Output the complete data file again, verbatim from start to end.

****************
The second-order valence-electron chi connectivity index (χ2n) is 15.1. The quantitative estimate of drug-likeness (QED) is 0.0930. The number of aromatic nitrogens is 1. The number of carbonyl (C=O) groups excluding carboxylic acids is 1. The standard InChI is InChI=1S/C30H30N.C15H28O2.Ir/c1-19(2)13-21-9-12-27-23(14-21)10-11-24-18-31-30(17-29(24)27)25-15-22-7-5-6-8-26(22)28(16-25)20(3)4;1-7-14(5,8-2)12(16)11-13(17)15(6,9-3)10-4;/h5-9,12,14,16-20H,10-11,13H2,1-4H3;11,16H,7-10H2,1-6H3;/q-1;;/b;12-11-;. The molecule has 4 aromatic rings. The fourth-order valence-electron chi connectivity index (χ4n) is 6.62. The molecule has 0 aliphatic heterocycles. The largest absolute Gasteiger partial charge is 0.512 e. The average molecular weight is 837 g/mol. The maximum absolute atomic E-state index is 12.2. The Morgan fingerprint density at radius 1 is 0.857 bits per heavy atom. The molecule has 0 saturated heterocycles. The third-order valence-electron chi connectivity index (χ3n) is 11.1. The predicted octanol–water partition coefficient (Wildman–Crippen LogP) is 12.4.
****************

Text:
The second-order valence-electron chi connectivity index (χ2n) is 15.1. The quantitative estimate of drug-likeness (QED) is 0.0930. The number of aromatic nitrogens is 1. The number of carbonyl (C=O) groups excluding carboxylic acids is 1. The standard InChI is InChI=1S/C30H30N.C15H28O2.Ir/c1-19(2)13-21-9-12-27-23(14-21)10-11-24-18-31-30(17-29(24)27)25-15-22-7-5-6-8-26(22)28(16-25)20(3)4;1-7-14(5,8-2)12(16)11-13(17)15(6,9-3)10-4;/h5-9,12,14,16-20H,10-11,13H2,1-4H3;11,16H,7-10H2,1-6H3;/q-1;;/b;12-11-;. The molecule has 4 aromatic rings. The fourth-order valence-electron chi connectivity index (χ4n) is 6.62. The molecule has 0 aliphatic heterocycles. The largest absolute Gasteiger partial charge is 0.512 e. The average molecular weight is 837 g/mol. The maximum absolute atomic E-state index is 12.2. The Morgan fingerprint density at radius 1 is 0.857 bits per heavy atom. The molecule has 0 saturated heterocycles. The third-order valence-electron chi connectivity index (χ3n) is 11.1. The predicted octanol–water partition coefficient (Wildman–Crippen LogP) is 12.4.